The tot’s skin continued to worsen and she was admitted to the Royal Hospital for Sick Children in Edinburgh in February 2017 and stayed there for six weeks.
She had numerous blood tests, a liver biopsy and an MRI scan to try and find out what was wrong with her and after two weeks she was diagnosed with chronic infant psoriasis.
Mrs Buchanan said: ‘It was a horrendous time. She wasn’t eating properly and would cry in pain because her joints were sore. I was thinking “is my little girl going to survive this?”
After being diagnosed and treated she started to improve
‘We’re not sure if her struggling to eat was to do with the psoriasis. We think the two went hand-in-hand because she was in so much pain and didn’t feel comfortable or want to eat.
‘The fact that her joints were aching and she was stiff could have been from the psoriasis or because she wasn’t as active as other children.
‘She was on oral morphine and anti-inflammatory medication to help with pain.
‘Slowly she started to improve and she started giggling.
‘We hadn’t heard her giggle in two to three months or see her smile because it was so painful.
While Maisie was in hospital because her symptoms were so severe, doctors carried out numerous blood tests, a liver biopsy and an MRI scan to try and find out what was wrong with her
Psoriasis affects millions of people around the world and symptoms can vary from small scaly patches of skin to more extreme cases like Maisie’s
Maisie’s parents Alistair and Leslie (pictured) say people’s ‘common sense seems to go out the window’ when they criticise their daughter’s skin and blame it on bad parenting
‘When she smiled again it was like seeing the sun for the first time.
‘She started eating more and slowly started getting back on her feet. The medication was helping her a lot.’
Weekly drug injections control the immune reaction which causes her psoriasis
Once a week a nurse now comes to inject Maisie with a powerful drug called methotrexate which suppresses the cells in her immune system that causes the psoriasis.
This also means blood tests every 10 weeks to ensure the medication isn’t damaging the tot’s liver.
Mrs Buchanan said: ‘She’s used to the nurses and the hospitals now. At first she would scream and cry uncontrollably when she got her injections but now doesn’t bat an eyelid.
‘She has to see so many different doctors – paediatricians and consultant dermatologists.
‘I think we’ve seen upwards of 30 people.
‘I’ve also been to see a geneticist to see if I’m a carrier but it came back negative. She’s a sperm donor baby and tests on the donor also came back negative.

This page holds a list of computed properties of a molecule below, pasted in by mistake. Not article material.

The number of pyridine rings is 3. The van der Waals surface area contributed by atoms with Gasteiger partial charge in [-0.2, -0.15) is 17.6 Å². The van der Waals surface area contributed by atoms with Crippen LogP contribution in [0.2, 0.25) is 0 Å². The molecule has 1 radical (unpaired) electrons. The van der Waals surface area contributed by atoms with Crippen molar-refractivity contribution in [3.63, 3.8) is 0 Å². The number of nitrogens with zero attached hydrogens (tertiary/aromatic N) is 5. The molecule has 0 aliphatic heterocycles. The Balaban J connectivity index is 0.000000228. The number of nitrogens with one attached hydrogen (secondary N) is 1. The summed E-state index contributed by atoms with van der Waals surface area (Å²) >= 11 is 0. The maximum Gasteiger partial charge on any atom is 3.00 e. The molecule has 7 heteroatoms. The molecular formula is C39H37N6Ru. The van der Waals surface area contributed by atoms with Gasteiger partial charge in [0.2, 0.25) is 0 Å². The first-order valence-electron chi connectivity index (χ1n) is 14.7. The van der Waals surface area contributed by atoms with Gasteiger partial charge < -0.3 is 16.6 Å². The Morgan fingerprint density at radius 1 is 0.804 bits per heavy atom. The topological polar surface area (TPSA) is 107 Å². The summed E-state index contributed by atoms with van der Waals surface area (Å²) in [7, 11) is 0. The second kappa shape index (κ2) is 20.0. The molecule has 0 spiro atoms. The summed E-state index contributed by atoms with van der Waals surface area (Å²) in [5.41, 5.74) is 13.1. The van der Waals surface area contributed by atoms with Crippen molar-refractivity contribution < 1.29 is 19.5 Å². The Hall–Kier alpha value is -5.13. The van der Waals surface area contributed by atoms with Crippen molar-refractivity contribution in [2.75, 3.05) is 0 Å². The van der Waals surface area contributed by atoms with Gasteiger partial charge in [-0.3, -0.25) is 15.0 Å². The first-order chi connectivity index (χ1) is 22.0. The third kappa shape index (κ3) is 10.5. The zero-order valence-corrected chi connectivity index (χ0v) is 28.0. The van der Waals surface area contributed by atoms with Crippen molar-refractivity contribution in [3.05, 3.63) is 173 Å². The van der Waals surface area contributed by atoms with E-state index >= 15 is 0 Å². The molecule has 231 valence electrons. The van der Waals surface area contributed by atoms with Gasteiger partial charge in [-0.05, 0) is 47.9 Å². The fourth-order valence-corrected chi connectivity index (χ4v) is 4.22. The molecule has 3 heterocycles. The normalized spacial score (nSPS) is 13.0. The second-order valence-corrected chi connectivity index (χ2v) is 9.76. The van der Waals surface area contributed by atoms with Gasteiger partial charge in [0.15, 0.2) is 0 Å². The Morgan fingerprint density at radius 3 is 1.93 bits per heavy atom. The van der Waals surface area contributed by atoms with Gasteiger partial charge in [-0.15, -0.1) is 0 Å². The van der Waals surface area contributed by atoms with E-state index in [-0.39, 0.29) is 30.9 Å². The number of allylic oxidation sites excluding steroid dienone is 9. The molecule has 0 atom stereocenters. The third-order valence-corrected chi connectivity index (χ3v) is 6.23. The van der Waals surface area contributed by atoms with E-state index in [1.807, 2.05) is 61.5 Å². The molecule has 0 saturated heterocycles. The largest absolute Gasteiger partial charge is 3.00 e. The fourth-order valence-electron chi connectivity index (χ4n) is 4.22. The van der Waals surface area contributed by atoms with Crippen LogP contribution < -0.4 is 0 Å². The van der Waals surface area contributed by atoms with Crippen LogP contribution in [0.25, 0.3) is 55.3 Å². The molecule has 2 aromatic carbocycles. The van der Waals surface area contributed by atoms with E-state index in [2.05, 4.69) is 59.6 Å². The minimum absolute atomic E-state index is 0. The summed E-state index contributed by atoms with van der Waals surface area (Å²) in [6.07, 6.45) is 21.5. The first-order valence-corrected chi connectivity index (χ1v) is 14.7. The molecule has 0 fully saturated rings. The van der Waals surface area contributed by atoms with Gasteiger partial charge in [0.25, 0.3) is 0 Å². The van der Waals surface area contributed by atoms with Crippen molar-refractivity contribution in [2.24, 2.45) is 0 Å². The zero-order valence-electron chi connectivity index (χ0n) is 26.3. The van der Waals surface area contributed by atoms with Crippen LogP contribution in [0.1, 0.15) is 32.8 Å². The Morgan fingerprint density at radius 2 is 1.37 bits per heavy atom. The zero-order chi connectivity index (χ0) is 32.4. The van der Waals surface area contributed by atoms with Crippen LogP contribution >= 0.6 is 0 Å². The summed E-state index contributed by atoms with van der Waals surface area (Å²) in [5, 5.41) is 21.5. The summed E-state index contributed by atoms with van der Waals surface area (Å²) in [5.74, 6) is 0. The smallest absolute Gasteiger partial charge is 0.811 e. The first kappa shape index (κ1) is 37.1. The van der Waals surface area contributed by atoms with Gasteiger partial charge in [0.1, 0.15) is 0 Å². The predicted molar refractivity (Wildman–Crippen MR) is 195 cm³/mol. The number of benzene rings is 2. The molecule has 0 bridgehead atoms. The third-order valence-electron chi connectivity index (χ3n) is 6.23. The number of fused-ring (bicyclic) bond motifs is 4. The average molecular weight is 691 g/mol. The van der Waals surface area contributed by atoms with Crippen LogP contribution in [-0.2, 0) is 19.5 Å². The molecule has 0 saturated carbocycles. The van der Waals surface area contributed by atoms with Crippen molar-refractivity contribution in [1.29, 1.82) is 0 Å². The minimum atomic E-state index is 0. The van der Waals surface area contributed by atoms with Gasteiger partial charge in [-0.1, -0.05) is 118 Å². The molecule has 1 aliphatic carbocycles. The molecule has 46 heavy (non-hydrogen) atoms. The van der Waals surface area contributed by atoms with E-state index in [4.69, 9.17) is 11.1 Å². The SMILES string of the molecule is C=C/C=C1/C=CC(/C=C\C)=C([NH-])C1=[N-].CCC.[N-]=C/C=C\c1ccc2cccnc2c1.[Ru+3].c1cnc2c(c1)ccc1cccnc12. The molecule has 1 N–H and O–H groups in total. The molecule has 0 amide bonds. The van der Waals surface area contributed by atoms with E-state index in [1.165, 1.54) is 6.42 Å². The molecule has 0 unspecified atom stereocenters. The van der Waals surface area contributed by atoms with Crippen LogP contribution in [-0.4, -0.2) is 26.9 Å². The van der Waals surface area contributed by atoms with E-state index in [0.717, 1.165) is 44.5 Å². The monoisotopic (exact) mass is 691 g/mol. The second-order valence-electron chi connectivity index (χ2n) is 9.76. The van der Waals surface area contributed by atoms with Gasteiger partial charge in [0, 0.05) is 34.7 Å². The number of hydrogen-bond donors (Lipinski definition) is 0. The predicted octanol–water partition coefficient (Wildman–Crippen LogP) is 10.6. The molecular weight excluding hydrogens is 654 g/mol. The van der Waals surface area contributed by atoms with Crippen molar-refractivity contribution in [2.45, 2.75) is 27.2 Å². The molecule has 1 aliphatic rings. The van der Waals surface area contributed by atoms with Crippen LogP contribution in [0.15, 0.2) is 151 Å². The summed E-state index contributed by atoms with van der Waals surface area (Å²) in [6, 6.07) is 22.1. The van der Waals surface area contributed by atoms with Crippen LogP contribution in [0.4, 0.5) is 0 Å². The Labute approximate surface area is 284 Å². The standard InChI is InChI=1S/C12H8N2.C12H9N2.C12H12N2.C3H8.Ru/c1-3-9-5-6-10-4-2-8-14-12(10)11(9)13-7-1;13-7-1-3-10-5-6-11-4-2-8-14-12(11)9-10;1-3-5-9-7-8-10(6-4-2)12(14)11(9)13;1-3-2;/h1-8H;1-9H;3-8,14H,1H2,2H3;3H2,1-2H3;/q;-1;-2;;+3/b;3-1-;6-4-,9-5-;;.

‘We don’t know what the progression will be, the doctors are hopeful that it will go away but we just don’t know.
Despite her condition, Maisie’s parents say she is now ‘thriving’ and there is ‘such a change’ from when she was first diagnosed
Mrs Buchanan says Maisie now has a ‘dalmatian effect’ on her back but there are fewer flakes of skin and she does not scratch as much
Mrs Buchanan said: ‘It may not be life-threatening but I want my daughter to be happy and be able to live a pain-free life’
‘She’s now got a dalmatian effect on her back and angry red patches but it’s definitely an improvement.
‘There are fewer flakes, she’s not as red and she’s not scratching as much.
‘Her face will still flare up especially if she gets warm she will get redder. Her face and neck are the driest spots now.’
Maisie is slathered in skin cream four times a day
Maisie’s routine now includes being slathered in cream four times a day and wearing special silk ‘scratch sleeves’ which are cooler on her skin.
She also has to wear mittens to try and minimise the damage caused by scratching.
Mrs Buchanan has to wash Maisie’s clothes more regularly because of the damage caused by the creams and ends up having to shake them out creating piles of dead skin.
She said: ‘When she was first diagnosed compared to what she’s like now – it’s such a change.
‘She looked like a little crab but now she’s this wonderful happy child.
‘It may not be life-threatening but I want my daughter to be happy and be able to live a pain-free life.
‘If I had one wish it would be for her to be comfortable in her own skin.’